Jackson found that the experiences she gained and the relationships she formed with the community at Thread not only informed her practice, but also her sense of self. “I experienced an intense realization of my own privilege of a light-skinned American artist,” she explains. “In America, I am black first and American second, whereas in Senegal I am American first and questionably black. This realization came about because I let myself be challenged by locals and people I still consider to this day as close friends.”
As Thread welcomes McBride this month, along with performance artist Andrew Ondrejcak and writer and journalist Adrian LeBlanc, there is a sense that these connections between visiting artists and the community of Sinthian, based in mutual respect and exchange, will only continue to strengthen.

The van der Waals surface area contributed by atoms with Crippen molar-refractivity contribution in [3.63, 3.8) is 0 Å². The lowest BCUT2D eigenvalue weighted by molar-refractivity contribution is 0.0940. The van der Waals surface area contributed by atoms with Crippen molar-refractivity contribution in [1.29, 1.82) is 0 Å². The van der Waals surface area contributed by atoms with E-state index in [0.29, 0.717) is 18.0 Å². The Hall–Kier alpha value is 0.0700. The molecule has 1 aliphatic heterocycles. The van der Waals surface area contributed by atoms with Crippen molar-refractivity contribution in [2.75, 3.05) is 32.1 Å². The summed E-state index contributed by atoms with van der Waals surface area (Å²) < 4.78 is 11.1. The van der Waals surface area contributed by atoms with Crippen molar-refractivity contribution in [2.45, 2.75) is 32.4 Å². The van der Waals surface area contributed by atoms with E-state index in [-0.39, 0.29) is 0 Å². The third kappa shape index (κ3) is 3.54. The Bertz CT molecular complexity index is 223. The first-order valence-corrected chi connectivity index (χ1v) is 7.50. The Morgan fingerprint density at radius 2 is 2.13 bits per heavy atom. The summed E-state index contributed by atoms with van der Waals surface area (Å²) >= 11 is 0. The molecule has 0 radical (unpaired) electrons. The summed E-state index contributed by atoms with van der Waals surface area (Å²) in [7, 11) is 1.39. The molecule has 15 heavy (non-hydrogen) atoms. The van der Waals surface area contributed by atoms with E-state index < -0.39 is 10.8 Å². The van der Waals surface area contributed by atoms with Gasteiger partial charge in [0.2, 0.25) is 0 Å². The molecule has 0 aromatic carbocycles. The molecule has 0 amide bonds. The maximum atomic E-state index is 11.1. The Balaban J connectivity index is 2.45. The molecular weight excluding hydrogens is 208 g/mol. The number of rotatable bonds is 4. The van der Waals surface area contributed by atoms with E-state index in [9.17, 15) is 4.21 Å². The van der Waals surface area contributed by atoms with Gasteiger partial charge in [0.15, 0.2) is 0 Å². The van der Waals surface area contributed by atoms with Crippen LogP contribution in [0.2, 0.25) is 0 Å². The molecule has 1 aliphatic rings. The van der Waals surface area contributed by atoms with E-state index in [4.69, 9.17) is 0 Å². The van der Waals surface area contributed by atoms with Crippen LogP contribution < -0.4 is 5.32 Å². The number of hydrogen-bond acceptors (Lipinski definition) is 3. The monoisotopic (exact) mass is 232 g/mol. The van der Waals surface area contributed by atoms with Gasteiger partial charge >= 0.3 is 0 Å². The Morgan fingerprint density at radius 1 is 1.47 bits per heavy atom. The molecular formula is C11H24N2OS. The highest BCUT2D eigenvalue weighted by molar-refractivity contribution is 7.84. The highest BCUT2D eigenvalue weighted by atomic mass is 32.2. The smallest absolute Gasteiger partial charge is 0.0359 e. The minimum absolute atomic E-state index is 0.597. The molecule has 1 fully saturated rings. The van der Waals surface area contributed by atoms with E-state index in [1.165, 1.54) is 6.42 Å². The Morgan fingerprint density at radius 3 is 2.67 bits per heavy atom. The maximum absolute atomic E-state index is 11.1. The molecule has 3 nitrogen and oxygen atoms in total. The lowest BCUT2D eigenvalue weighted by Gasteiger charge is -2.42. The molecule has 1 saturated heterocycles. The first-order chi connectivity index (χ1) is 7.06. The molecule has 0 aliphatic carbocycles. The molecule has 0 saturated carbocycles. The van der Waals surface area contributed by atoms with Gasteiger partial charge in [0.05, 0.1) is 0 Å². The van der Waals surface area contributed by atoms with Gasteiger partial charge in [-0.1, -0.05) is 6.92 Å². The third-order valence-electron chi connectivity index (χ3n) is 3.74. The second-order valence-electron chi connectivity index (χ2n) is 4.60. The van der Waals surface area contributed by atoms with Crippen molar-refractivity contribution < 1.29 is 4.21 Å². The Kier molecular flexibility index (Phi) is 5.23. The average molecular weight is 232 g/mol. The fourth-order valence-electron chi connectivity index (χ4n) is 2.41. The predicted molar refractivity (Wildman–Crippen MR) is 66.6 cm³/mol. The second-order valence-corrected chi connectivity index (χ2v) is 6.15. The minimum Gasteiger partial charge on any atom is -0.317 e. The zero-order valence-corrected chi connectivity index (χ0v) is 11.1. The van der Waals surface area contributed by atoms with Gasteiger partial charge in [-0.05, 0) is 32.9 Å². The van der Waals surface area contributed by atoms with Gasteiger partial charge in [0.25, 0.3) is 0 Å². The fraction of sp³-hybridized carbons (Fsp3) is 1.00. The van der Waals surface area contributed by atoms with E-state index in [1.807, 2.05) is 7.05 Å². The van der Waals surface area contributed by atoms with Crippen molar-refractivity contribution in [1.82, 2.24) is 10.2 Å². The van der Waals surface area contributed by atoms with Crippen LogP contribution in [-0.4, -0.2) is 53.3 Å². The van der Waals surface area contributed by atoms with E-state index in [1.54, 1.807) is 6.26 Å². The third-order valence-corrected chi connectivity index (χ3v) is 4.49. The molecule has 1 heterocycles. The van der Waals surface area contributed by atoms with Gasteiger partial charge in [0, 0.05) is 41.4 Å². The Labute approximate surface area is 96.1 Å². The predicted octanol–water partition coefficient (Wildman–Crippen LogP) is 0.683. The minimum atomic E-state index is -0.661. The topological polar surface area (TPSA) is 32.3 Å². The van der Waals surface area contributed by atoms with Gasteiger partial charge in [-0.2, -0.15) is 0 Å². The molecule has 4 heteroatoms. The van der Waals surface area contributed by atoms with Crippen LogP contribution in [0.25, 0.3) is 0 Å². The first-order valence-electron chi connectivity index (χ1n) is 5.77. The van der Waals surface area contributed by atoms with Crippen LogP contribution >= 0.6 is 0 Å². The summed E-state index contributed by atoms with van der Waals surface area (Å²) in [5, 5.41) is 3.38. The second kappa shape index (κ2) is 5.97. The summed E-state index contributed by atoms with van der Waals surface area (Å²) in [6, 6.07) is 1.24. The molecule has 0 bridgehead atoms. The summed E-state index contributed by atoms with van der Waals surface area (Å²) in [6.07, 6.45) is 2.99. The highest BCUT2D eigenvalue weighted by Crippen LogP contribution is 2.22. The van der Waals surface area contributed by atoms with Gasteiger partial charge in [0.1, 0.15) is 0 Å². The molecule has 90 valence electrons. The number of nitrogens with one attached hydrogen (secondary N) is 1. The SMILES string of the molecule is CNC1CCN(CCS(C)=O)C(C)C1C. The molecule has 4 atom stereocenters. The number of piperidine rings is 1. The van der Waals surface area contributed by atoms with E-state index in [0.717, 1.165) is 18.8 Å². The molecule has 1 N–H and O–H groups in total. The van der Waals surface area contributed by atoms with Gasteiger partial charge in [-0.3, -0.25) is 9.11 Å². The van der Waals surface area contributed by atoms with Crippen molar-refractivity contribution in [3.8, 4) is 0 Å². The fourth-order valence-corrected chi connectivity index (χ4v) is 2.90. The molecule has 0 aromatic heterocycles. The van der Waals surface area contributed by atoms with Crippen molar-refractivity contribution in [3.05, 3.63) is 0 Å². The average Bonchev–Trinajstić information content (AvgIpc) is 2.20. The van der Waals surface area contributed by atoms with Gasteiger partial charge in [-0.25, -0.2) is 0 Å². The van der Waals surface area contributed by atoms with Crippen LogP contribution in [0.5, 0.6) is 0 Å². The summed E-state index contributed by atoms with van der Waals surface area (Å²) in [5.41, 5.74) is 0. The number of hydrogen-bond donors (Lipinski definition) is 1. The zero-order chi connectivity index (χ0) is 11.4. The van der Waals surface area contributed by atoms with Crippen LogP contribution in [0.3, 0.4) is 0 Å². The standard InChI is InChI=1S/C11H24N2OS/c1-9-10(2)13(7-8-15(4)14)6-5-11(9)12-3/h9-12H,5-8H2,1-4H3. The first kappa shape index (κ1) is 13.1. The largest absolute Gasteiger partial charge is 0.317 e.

For his part, McBride will teach music production courses at local community centers. “Over coffee this afternoon, I talked with the main producers and rappers in town, and they have asked me to make beats for them and give their sound engineers techniques in mixing their music,” he tells me. “And tomorrow morning, I’ll teach my first production class.” In return, he’ll spend a week with local musicians, learning to play the djembe and the kora, two instruments native to Senegal.
This kind of creative exchange embodies Thread’s essence. “It is at its heart a project that seeks to expand the heinously narrow appreciation that much of the world has of West Africa and Senegal,” Murphy explains, “and to do so by expanding opportunities for artists to engage with what is one of the world’s most dynamic and diverse art and cultural practices.”